May
31

Aloud Is Allowed

Most of my content origination happens when I am sitting in my room, laptop open and sticky notes unsticking themselves from my walls. Theatre, in my experience, has unfailingly necessitated collaboration. The oxymoronic reality of my own playwriting process is that I am most productive writing people when I have no people around.

My past work in dramatic writing has only had outside eyes on it after I’ve taken it through a few rounds of meticulous edits. Dr. Wolf (advising this project) and I have spoken about the drawbacks of this design. When I let a play grow in a tank, I am more likely to write characters that are more alike or more like myself than I intend. I can lose my sense of focus when I know nobody is going to read what I write, at least for a while. Or I can, perhaps most prevalently, abandon my target audience. Part of my vision for this thesis project is that I challenge my own writing process and identify the crutches I may be using that ultimately weaken my work. I decided that I would like to selectively invite responses on my work while in progress, my goal being to understand the impressions the piece makes and to compare those impressions to my own creative intentions.

Early this month I held a table reading with a team of actors I recruited and with Dr. Wolf present. I heard my characters aloud for the first time. Many of us are first exposed to dramatic literature in English classes, but plays are meant to be seen and heard. Being able to listen to my characters interact with one another was incredibly valuable to me. I heard more easily the exchanges that were awkward, out of context, or did not present as I intended. The most significant “take-away” though was the way my actors advocated for their characters.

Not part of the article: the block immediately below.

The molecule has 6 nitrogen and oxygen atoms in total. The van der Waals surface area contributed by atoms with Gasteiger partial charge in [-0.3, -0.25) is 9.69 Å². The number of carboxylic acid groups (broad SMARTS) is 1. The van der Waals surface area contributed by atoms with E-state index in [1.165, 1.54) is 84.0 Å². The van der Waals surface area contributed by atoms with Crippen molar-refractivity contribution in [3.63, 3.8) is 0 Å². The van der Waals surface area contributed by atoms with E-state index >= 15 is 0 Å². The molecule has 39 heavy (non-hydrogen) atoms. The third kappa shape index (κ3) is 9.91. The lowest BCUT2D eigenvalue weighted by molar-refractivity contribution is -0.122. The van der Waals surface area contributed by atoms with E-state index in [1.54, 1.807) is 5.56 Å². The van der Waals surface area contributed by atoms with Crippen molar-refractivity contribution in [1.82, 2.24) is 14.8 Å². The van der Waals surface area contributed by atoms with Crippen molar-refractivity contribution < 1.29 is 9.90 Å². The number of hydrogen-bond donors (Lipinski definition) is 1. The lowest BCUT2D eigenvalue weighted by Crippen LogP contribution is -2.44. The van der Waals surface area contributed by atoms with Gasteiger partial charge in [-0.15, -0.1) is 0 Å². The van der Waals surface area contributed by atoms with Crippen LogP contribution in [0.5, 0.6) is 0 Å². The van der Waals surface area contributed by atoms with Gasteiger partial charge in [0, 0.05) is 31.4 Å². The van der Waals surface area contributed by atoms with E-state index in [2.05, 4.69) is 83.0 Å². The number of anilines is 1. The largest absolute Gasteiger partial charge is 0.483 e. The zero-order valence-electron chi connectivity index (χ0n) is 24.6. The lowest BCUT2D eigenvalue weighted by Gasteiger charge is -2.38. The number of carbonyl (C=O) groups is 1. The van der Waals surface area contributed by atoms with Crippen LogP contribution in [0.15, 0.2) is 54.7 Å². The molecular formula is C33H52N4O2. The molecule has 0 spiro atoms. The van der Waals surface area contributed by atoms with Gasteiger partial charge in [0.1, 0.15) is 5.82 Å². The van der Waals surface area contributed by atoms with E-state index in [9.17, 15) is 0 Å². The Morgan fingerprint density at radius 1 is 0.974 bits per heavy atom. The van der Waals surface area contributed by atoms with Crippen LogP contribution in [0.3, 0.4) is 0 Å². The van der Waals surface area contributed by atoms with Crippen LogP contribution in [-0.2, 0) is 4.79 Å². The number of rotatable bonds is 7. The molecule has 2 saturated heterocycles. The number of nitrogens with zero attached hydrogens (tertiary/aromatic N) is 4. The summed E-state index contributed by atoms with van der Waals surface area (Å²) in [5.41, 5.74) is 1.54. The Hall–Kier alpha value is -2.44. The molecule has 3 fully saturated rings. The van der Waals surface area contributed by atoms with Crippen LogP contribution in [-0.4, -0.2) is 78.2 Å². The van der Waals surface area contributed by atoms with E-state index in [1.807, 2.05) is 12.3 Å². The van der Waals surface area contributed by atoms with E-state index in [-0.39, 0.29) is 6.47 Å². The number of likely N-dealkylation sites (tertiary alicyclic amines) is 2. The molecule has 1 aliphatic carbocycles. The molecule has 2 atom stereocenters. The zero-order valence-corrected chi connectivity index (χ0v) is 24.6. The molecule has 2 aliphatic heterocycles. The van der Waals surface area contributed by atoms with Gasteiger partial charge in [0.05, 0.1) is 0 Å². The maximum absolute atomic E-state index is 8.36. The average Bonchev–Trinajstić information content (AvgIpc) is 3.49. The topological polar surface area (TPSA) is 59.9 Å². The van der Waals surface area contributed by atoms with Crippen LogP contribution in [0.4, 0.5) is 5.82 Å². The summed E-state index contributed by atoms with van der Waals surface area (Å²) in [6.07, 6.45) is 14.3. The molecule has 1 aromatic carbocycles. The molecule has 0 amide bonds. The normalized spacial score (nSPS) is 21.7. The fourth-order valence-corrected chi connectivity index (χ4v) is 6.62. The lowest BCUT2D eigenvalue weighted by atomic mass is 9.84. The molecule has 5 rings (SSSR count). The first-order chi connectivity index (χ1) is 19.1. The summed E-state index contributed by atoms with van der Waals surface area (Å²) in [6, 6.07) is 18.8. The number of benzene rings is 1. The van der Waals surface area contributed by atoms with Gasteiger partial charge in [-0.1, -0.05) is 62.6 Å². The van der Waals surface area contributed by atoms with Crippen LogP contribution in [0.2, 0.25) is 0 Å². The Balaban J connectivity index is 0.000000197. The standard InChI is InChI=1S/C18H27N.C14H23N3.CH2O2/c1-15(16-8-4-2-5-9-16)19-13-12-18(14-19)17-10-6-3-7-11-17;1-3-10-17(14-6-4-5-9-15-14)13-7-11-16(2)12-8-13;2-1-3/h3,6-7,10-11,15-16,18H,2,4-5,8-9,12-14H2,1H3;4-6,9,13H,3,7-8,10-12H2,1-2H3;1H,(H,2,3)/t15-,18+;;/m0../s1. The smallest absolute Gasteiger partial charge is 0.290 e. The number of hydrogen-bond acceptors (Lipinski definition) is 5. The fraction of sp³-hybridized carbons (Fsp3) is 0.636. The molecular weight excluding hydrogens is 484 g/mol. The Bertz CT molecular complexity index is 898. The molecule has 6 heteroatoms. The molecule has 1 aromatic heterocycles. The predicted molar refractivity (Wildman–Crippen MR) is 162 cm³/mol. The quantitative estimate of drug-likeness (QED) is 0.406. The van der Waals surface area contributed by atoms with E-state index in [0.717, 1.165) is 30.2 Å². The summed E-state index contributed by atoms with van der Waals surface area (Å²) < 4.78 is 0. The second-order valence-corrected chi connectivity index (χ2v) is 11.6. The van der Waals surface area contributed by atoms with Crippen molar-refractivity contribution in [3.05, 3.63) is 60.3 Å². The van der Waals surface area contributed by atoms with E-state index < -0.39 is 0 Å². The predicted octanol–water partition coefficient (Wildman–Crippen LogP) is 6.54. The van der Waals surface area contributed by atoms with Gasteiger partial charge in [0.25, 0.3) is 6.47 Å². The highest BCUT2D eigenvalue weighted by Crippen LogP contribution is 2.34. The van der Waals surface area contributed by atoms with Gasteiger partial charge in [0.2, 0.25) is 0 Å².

Another goal of mine for this project is to present female characters that are complicated and multi-faceted. One of my actors raised a concern regarding the leading lady, saying that he thought a key scene left her morally ambiguous to an audience. One of the female actors present jumped in and said, “Why does her morality have to be clear?” I thought to myself, yes, this is why I’m writing this play. I told the actors that I was okay with that discomfort of not knowing who is in the wrong, and that I in fact embrace it.

I look forward to holding another reading in the future, when I’ve made greater progress.

 

Comments

  1. Jacqueline Keshner says:

    Sarah, I love this project and your reflections on your process. I love Renaissance drama and Shakespeare (so much so that I’m pursuing graduate study in Renaissance literature!), and it’s so cool that you’re not only giving voice to Cymbeline’s “mad queen,” but also gaining so much value from how your actors’ presence and conversations shape that voice–and complement yours. That must be such an exciting experience for you as a playwright!

    I can’t wait to see where else this project takes you–looking forward to your future posts!

  2. It’s a really interesting project. I think it is a pretty valuable experience to hear and see have what you’ve been writing which provides you a kind of audience position to reassess your play.

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